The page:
NASA has announced that it will provide nearly $2.4 million in funding to six universities as part of the agency’s Artemis Student Challenges program. According to NASA, the program is designed to “connect … students to the science, technology and missions of Artemis through authentic, mission-driven experiences and learning opportunities.” Artemis Student Challenges is led by NASA’s Office of STEM Engagement.
“Each of these opportunities will build foundational knowledge and introduce students to topics and technologies critical to the success of the agency’s Artemis program, which will land the first woman and next man on the Moon by 2024 using innovative technologies to explore more of the lunar surface than ever before,” NASA said. “Through the Artemis Student Challenges students will test and strengthen their skills for future mission planning and crewed space missions to other worlds.”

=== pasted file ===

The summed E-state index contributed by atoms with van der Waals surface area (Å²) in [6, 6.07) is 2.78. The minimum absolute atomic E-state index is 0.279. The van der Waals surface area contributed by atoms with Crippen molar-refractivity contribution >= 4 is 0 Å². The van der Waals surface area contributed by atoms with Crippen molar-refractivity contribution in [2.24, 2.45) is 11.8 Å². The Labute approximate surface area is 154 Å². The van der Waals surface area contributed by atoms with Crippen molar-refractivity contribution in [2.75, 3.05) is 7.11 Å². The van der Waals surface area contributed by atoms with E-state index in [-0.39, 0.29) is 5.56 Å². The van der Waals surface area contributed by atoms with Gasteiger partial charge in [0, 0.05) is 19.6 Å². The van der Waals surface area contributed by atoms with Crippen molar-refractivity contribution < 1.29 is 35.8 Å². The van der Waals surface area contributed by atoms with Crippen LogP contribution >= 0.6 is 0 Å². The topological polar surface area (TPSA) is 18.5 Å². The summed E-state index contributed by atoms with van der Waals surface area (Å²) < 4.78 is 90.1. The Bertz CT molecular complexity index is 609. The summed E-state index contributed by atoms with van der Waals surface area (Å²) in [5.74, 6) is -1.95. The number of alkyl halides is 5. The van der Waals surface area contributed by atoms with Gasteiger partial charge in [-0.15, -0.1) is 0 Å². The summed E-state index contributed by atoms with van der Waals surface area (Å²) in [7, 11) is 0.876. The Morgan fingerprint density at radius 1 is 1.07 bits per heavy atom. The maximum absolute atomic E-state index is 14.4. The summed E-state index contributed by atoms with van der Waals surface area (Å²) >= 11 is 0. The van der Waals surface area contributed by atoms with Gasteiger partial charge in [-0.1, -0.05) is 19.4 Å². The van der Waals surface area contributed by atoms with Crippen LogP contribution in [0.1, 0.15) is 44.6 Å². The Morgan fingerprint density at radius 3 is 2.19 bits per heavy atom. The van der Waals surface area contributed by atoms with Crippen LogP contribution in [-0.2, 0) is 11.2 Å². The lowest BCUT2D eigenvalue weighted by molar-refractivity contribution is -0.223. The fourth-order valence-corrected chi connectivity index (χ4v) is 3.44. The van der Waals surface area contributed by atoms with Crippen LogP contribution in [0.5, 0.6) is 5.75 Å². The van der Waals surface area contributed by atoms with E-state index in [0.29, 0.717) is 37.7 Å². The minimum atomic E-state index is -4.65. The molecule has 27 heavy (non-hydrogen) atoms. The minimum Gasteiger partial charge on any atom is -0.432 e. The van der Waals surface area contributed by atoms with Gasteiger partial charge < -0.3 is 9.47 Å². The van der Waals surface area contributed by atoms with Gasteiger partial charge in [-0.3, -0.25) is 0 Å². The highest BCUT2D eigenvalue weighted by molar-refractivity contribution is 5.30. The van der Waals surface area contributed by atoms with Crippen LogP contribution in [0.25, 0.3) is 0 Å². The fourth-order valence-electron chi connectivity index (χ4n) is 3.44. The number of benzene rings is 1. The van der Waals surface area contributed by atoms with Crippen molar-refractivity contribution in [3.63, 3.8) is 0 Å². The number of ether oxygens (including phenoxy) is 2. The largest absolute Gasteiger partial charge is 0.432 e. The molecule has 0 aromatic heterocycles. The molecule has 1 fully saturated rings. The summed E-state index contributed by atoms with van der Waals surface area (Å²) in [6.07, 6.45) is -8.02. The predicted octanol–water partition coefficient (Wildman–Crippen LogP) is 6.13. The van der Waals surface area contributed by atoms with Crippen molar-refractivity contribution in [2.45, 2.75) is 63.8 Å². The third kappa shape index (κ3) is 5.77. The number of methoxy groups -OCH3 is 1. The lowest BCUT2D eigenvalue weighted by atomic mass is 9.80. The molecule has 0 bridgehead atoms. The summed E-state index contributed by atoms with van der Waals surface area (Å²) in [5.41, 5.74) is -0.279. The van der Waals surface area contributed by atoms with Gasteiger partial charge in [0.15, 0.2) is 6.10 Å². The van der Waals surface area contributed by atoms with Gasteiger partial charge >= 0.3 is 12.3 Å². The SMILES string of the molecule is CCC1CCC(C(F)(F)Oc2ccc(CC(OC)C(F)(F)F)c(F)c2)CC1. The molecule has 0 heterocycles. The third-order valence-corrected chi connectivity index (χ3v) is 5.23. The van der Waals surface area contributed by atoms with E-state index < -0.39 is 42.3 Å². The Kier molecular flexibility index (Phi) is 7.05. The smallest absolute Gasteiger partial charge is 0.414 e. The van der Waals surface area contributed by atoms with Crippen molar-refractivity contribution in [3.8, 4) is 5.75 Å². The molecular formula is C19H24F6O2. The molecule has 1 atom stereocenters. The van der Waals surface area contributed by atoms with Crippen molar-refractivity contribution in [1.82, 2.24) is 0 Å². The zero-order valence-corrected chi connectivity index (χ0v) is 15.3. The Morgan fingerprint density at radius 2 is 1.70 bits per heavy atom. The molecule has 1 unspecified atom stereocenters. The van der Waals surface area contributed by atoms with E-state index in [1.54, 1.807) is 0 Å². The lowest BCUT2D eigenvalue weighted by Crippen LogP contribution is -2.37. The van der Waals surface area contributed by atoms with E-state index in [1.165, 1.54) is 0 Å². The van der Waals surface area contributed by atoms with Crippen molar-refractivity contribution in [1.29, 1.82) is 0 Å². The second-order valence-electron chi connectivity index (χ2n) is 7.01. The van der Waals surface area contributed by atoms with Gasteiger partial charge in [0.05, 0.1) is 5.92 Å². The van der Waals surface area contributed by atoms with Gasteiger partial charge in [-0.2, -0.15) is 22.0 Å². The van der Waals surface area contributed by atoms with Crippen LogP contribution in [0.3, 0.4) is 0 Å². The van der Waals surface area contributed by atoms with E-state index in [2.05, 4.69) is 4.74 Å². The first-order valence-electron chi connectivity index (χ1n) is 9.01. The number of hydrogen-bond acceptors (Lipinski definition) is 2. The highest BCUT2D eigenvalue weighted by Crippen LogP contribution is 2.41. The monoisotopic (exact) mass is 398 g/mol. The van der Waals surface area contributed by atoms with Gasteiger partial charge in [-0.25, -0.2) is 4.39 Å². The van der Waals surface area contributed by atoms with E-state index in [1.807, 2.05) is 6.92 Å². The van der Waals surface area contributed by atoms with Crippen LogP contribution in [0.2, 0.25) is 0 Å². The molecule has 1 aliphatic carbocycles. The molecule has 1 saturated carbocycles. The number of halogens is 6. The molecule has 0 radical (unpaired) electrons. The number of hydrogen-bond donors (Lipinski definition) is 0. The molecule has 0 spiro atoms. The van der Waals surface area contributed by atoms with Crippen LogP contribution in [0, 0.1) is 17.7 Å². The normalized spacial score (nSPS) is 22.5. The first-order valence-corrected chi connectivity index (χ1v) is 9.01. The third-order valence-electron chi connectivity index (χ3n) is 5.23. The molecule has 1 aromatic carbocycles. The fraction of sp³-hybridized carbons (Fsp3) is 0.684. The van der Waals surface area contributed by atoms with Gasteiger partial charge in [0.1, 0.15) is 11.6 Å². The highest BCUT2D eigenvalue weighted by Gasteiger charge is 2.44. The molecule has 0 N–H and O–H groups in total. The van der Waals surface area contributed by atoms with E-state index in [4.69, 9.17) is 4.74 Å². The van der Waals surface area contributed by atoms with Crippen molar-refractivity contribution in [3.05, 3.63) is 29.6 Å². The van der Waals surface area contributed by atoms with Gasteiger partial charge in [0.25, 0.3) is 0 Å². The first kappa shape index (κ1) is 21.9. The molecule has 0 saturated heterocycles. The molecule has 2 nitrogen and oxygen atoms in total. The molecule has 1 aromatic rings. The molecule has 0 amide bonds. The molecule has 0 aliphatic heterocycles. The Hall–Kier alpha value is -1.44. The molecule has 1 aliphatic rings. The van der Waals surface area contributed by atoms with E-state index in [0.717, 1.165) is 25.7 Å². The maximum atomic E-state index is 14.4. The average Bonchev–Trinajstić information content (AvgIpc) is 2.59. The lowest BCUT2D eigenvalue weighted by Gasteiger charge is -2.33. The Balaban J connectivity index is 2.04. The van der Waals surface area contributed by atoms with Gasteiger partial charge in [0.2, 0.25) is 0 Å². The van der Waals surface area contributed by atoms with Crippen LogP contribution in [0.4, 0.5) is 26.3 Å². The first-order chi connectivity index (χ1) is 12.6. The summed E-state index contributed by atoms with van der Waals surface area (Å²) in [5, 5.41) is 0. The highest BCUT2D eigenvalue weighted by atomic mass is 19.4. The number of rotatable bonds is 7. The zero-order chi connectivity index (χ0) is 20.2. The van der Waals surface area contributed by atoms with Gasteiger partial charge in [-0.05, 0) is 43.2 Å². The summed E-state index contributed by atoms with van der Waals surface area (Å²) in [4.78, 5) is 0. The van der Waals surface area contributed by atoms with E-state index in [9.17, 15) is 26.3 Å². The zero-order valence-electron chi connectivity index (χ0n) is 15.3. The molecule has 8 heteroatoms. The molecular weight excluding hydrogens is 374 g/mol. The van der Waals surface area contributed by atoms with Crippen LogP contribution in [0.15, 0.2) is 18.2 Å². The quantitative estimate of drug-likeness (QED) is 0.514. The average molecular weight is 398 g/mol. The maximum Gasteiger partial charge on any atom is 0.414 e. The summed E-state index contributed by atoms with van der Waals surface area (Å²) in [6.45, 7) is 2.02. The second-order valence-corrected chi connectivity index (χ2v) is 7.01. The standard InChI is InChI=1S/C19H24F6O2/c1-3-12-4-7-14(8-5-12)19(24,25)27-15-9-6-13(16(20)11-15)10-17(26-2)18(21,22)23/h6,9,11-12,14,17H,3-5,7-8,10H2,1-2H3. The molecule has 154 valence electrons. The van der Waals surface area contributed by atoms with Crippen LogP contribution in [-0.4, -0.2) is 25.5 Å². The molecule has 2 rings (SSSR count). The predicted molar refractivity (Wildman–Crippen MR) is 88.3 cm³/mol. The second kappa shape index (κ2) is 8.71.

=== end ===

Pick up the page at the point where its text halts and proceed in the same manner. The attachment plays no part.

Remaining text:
The Artemis Student Challenges grant recipients are the University of Alabama, University of Illinois, University of Colorado, University of Hawaii, University of California and University of Washington. Projects include developing a Lunar/Martian Lander skills competition and Lunar/Martian exploration and habitation skills competition, generating hands-on learning opportunities related to orbital and suborbital CubeSats and the Great Lunar Expedition for Everyone (GLEE) LunaSat platform, developing resources and materials related to Artemis Trajectory Design and Mission Analysis, and developing learning resources that enable self-study of topics and technologies such as habitats, robotics precursor missions and exploration spacecraft.